LOUISVILLE, KY (WAVE) – It may not feel like it, but there's one sure sign that summer is winding down: getting ready for school. In just less than two weeks, on Tuesday August 17, students will be back in the classroom at Jefferson County Public Schools.
A lot has changed in the district, as officials also prepare to battle the heat during the so-called dog days of summer.
Humid, hot, hazy, horrible - there are plenty of words you can use to describe the heat, but it's nothing new to educators.
"My first summer here, there were 22 days straight of over 100 degree heat and we had to deal with that," said JCPS Superintendent Dr. Sheldon Berman.
Fortunately, all buildings within the districts are air-conditioned; the ride, however, isn't.
Nearly three-fourths of the district's 100,000 kids will be taking the bus to school - a bus with no AC that is.
"We provide water for students," Berman said. "We watch the heat carefully. That's actually one of the reasons have tried to make the routes as short as possible and condense the time students are on buses."
The district says they aim for a ride that lasts no more than an hour, but in the most extreme cases, it could be 75 minutes for some students.
"Last year, we were able to significantly reduce the ride time on buses and we will reduce them with the plans we've set in motion," Berman said. "We've purchased additional buses, we've eliminated depots, and the rides are going to be far shorten than they were last year."
Teachers also make decisions about how to handle things like outdoor recess on hot days. Still, despite Mother Nature relentlessly cranking the thermostat, bank on schools closing for the heat.
"We have a feeling we can get them here, we can keep them cool while they're here, and we can get them home expeditiously, so in most cases we will not cancel," Berman said.
Tough times may continue for schools across the country. but JCPS isn't going to let it rain on its parade of students returning Aug. 17.
"A new school year is cause for celebration and this year is no different," Berman said.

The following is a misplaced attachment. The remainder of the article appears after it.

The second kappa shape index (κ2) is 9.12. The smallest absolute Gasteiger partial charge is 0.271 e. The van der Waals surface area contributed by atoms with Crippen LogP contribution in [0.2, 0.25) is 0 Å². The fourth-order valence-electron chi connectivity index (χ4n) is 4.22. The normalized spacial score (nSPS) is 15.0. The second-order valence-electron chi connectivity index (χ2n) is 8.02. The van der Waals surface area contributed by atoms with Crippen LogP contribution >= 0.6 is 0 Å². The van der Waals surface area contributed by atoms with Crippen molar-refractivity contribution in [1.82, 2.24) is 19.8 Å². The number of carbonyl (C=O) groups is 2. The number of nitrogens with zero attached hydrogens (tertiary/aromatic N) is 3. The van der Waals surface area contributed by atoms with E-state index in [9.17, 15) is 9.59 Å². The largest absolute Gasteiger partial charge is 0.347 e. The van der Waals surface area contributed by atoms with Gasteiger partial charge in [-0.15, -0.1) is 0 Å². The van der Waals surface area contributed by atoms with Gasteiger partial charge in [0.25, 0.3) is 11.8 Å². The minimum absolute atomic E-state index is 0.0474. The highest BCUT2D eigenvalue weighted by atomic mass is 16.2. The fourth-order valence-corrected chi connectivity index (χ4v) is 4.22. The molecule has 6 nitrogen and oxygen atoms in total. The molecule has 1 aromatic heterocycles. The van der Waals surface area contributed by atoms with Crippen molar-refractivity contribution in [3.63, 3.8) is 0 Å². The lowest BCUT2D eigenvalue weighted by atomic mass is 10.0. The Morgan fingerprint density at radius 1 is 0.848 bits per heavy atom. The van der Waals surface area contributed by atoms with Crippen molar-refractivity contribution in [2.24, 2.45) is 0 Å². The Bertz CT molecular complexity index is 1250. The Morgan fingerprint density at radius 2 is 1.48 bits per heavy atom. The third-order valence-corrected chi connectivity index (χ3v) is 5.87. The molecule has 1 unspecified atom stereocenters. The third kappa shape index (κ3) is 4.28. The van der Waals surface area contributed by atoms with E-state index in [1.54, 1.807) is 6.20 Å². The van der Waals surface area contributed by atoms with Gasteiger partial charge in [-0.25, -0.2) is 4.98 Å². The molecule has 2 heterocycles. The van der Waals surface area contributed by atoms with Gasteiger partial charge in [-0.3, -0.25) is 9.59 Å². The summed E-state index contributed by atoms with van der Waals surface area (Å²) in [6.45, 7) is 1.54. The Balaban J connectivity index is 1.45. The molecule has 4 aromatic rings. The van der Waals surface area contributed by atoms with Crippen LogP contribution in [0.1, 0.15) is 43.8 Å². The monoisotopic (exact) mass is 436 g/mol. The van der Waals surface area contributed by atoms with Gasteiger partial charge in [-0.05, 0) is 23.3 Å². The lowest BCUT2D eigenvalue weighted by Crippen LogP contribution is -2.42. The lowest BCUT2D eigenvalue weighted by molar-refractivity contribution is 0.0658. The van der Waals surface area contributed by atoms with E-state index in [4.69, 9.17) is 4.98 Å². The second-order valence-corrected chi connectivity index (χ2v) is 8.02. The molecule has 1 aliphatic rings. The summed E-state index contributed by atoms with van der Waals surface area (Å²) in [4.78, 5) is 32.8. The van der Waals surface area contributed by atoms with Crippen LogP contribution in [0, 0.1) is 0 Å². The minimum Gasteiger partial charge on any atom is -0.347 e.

In fact, officials have been able to commit new resources this year. The first deals with clearing the air.
"It will focus on reducing pollution around our students through what we're calling the healthy lungs at work - no idle campaign," Berman said.
Just as the name implies: turn if off. If you're picking up, dropping off, or simply waiting for your student, officials don't want your car idling, which not only harms the environment, but often leaves a cloud of toxins that kids may breathe.
Vegetables and fruit are also big stars, as lunchtime gets a new spin on healthy.
"We received $311,000 to provide a daily variety of fresh fruit and vegetables," Berman said.
Getting kids more active is also a big push this year. In fact, each middle school will have someone overseeing a wider variety of sports.
Officials say they won't let the curtain close on arts programs, and beefing up technology in the classroom is also front and center. There's also a new investment in people this year.
"A very exciting initiative for us is a graduate teacher residency program designed to prepare physics, chemistry, and math teachers for high-need positions in JCPS," Berman said.
That has a college classroom right in the middle of an elementary school. Students from Western Kentucky University will be part-time in that specialty classroom, and part-time in a classroom with kids.
And despite anger after shuffling around where some students ago, don't expect that to change; in fact, JCPS officials say they have honored 90 percent percent of parent requests.
"This is part of a commitment that we have and that the community has in sustaining diversity in our community and in building one community that has one collective focus," Berman said.